Re: using an SS White x-ray transformer

Ah, x-ray,... my domain. I specialize in diagnostic x-ray equipment. I
am an EE and own an x-ray service and supply company. I have worked in
field service and as a service manager for an x-ray company.  Decided to
trade up for my own gig.  Reply laced below.

> Here's my problem: The transformer was operated in transformer oil
> (which had been drained out) and I've been told it is very difficult to 
> remove all of the air and moisture from the tyranny upon refilling without a 
> vacuum pump and jar.  

That's all good and well in theory. All the manufacturers recommend
such. In reality, it's not a problem at all. I do it all the time. So do
all the other x-ray service engineers. Just fill it and let it set for a
couple of days. Bump it with a rubber mallet a couple of times a day.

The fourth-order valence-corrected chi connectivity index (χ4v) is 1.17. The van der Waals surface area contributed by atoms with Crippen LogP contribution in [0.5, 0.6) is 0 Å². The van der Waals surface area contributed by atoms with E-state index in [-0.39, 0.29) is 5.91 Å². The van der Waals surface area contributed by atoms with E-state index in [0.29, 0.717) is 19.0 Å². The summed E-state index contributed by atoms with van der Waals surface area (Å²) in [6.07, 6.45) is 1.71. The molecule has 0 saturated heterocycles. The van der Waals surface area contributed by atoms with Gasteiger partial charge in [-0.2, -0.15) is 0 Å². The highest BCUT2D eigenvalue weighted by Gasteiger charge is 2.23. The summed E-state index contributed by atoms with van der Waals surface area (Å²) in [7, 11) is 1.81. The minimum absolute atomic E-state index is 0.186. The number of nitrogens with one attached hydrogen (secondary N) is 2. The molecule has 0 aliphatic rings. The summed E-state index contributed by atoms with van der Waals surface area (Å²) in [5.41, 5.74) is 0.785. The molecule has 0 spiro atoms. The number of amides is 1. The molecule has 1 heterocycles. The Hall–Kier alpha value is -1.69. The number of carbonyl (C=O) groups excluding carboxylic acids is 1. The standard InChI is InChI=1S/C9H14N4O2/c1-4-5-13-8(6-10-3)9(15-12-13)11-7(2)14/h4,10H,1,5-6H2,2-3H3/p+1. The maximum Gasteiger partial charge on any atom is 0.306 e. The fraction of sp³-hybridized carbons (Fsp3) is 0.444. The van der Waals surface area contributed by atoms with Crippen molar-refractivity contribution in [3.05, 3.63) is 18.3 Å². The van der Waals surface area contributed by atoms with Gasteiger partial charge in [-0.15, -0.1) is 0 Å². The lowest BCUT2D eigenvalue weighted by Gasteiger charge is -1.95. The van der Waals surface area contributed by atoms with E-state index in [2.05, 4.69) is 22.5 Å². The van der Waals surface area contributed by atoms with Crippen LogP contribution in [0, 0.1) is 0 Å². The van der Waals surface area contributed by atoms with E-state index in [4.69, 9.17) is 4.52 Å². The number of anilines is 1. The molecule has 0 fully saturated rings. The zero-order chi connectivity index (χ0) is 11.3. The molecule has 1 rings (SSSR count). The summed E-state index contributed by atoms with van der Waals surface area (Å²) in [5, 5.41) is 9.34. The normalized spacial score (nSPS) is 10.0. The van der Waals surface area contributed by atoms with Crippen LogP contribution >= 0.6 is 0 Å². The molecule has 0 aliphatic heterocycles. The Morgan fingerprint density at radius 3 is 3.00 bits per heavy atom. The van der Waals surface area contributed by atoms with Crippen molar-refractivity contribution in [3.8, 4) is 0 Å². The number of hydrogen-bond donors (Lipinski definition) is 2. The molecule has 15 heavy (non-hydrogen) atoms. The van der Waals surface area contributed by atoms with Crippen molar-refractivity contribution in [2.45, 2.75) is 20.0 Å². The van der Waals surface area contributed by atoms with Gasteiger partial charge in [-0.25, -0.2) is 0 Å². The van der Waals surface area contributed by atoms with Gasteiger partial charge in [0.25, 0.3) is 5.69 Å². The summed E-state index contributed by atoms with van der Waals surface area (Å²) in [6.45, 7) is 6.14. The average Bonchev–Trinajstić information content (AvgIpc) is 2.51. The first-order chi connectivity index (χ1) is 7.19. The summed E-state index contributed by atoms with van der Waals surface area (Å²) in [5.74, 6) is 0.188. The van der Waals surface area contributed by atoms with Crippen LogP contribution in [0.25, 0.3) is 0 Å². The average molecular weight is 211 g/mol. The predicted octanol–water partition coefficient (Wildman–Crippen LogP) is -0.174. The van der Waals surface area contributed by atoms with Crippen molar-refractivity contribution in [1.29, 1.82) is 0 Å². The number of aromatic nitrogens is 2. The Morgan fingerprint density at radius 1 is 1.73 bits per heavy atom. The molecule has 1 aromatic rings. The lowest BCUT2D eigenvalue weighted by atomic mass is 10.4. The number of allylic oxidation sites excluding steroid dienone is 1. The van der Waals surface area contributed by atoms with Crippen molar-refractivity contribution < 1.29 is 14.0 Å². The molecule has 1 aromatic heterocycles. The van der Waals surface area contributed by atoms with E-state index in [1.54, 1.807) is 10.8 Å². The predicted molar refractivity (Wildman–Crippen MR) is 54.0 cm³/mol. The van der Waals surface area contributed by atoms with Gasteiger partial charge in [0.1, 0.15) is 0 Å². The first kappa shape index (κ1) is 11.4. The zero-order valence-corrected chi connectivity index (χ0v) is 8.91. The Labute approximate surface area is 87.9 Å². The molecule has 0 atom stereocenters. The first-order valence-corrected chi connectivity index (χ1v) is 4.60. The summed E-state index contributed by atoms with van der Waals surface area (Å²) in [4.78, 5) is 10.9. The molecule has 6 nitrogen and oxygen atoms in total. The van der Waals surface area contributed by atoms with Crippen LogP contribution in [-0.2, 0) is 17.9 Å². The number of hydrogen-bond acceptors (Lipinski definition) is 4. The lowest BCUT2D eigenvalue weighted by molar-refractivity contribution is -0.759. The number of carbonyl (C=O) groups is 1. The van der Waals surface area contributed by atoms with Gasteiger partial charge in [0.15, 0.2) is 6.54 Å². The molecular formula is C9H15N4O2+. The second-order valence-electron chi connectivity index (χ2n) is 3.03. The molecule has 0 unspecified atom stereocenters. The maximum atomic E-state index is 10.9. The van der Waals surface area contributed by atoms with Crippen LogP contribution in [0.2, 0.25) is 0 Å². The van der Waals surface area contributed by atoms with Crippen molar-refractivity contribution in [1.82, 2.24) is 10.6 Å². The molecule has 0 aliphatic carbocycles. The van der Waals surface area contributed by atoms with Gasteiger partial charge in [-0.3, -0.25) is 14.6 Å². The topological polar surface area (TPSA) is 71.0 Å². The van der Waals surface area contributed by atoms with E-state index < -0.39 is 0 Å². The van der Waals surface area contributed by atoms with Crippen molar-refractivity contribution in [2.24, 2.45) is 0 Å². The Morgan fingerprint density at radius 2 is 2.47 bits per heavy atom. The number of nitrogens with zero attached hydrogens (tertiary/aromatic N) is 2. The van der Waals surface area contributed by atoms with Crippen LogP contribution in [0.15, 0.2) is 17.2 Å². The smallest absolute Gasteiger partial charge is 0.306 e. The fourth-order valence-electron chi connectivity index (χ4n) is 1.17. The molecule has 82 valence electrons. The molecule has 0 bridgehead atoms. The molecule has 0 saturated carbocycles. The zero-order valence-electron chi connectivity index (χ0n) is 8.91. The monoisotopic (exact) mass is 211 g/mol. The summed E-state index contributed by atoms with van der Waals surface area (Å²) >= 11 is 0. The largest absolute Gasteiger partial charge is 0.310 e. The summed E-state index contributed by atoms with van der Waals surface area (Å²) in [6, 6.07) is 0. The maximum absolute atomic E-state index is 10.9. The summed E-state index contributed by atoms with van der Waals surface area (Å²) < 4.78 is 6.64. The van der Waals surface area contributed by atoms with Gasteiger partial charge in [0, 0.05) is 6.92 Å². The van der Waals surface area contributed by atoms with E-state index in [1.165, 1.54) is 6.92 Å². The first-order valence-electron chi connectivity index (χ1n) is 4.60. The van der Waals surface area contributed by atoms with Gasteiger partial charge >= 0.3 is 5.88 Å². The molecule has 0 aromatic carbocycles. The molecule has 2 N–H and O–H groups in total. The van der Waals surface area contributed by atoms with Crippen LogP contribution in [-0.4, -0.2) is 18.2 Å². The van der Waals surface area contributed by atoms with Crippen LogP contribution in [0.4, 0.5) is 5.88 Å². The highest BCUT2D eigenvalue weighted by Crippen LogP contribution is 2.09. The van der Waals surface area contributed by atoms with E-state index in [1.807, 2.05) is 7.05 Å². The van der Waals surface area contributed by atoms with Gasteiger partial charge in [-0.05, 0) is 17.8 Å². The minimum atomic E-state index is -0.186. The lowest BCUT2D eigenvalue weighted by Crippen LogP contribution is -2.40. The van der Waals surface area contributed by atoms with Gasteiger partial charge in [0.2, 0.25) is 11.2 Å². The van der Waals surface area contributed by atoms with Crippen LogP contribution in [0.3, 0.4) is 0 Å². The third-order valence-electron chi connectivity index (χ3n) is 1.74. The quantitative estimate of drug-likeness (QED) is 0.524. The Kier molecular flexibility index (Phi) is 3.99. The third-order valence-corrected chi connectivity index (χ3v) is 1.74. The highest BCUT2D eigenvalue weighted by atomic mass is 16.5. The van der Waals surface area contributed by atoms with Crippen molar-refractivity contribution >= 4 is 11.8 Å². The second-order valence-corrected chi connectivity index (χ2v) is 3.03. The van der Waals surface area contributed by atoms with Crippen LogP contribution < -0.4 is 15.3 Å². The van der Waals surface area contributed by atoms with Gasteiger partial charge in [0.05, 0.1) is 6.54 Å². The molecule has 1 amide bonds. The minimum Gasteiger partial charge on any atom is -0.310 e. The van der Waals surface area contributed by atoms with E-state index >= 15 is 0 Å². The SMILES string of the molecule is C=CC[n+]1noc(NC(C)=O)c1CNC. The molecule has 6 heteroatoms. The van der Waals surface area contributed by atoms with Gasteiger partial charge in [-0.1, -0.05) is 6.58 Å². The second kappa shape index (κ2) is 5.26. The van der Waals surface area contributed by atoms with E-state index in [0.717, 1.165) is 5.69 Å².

You won't have any problems. I've rarely seen an x-ray service engineer
go to the trouble to vacuum a tank down. I just isn't necessary.

> Since I don't care to invest in the expensive equipment required for the

If you really wanted to go to the hassle, which I wouldn't, you could
pull the pump out of an old fridge. Solder a fitting to the inlet side.
It will pull way more than you need and will come close to a commercial
A/C evacuation pump. My scavenged fridge pump does about 29 ". A
commercial unit will do about 31-32". Let me know if you want further
details. Very useful for A/C and lasers, but not worth the trouble

> I'm wondering if I can operate this transformer at one half of its output 
> (50Kv, 3 mA) either dry or just filling with mineral/ transformer oil (or 
> even kerosene) without vacuuming? 

I wouldn't use ANYTHING but Shell Diala-X. There are additives in fuels
and lubricating oils that substantially reduce the dielectric strength
of the oil. Diala-X is available at most oil distributors. Not very
expensive. Look in the Yellow pages. If you can't find any local, let me
know. I get it all the time. 

> It was difficult to obtain this 
> transformer 

I've got a few in the warehouse that are rated at 150KV -at- a full AMP.
Talk about a brown out. :-)  

Let me know if you have any questions,